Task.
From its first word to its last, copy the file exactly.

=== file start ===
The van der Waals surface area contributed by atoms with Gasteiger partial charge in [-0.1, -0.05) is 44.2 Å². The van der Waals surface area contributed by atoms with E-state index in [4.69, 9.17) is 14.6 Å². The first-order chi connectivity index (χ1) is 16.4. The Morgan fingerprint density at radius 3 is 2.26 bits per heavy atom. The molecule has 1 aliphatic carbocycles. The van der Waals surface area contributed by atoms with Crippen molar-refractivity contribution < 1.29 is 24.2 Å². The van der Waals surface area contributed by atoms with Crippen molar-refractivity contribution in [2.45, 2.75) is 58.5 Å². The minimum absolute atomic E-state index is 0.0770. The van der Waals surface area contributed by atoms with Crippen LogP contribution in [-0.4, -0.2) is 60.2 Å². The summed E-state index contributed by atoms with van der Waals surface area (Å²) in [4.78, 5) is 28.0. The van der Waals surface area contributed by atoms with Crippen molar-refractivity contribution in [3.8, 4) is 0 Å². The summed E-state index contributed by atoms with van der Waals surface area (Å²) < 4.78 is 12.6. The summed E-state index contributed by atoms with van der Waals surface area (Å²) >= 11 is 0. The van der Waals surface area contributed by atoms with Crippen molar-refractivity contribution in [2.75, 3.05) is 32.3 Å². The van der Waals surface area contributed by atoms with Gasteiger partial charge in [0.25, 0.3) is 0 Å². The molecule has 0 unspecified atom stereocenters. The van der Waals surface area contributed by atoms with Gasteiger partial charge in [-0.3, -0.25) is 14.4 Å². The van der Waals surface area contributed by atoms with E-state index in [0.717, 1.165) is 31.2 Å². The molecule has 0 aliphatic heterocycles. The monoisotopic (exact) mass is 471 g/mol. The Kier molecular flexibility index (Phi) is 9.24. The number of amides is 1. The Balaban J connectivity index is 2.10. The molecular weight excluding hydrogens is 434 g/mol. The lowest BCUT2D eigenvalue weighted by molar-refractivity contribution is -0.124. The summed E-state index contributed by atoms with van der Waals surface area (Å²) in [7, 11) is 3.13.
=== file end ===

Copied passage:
The van der Waals surface area contributed by atoms with Gasteiger partial charge in [-0.1, -0.05) is 44.2 Å². The van der Waals surface area contributed by atoms with E-state index in [4.69, 9.17) is 14.6 Å². The first-order chi connectivity index (χ1) is 16.4. The Morgan fingerprint density at radius 3 is 2.26 bits per heavy atom. The molecule has 1 aliphatic carbocycles. The van der Waals surface area contributed by atoms with Crippen molar-refractivity contribution < 1.29 is 24.2 Å². The van der Waals surface area contributed by atoms with Crippen molar-refractivity contribution in [2.45, 2.75) is 58.5 Å². The minimum absolute atomic E-state index is 0.0770. The van der Waals surface area contributed by atoms with Crippen LogP contribution in [-0.4, -0.2) is 60.2 Å². The summed E-state index contributed by atoms with van der Waals surface area (Å²) in [4.78, 5) is 28.0. The van der Waals surface area contributed by atoms with Crippen molar-refractivity contribution in [3.8, 4) is 0 Å². The summed E-state index contributed by atoms with van der Waals surface area (Å²) < 4.78 is 12.6. The summed E-state index contributed by atoms with van der Waals surface area (Å²) >= 11 is 0. The van der Waals surface area contributed by atoms with Crippen molar-refractivity contribution in [2.75, 3.05) is 32.3 Å². The van der Waals surface area contributed by atoms with Gasteiger partial charge in [0.25, 0.3) is 0 Å². The molecule has 0 unspecified atom stereocenters. The van der Waals surface area contributed by atoms with Gasteiger partial charge in [-0.3, -0.25) is 14.4 Å². The van der Waals surface area contributed by atoms with E-state index in [0.717, 1.165) is 31.2 Å². The molecule has 0 aliphatic heterocycles. The monoisotopic (exact) mass is 471 g/mol. The Kier molecular flexibility index (Phi) is 9.24. The number of amides is 1. The Balaban J connectivity index is 2.10. The molecular weight excluding hydrogens is 434 g/mol. The lowest BCUT2D eigenvalue weighted by molar-refractivity contribution is -0.124. The summed E-state index contributed by atoms with van der Waals surface area (Å²) in [7, 11) is 3.13.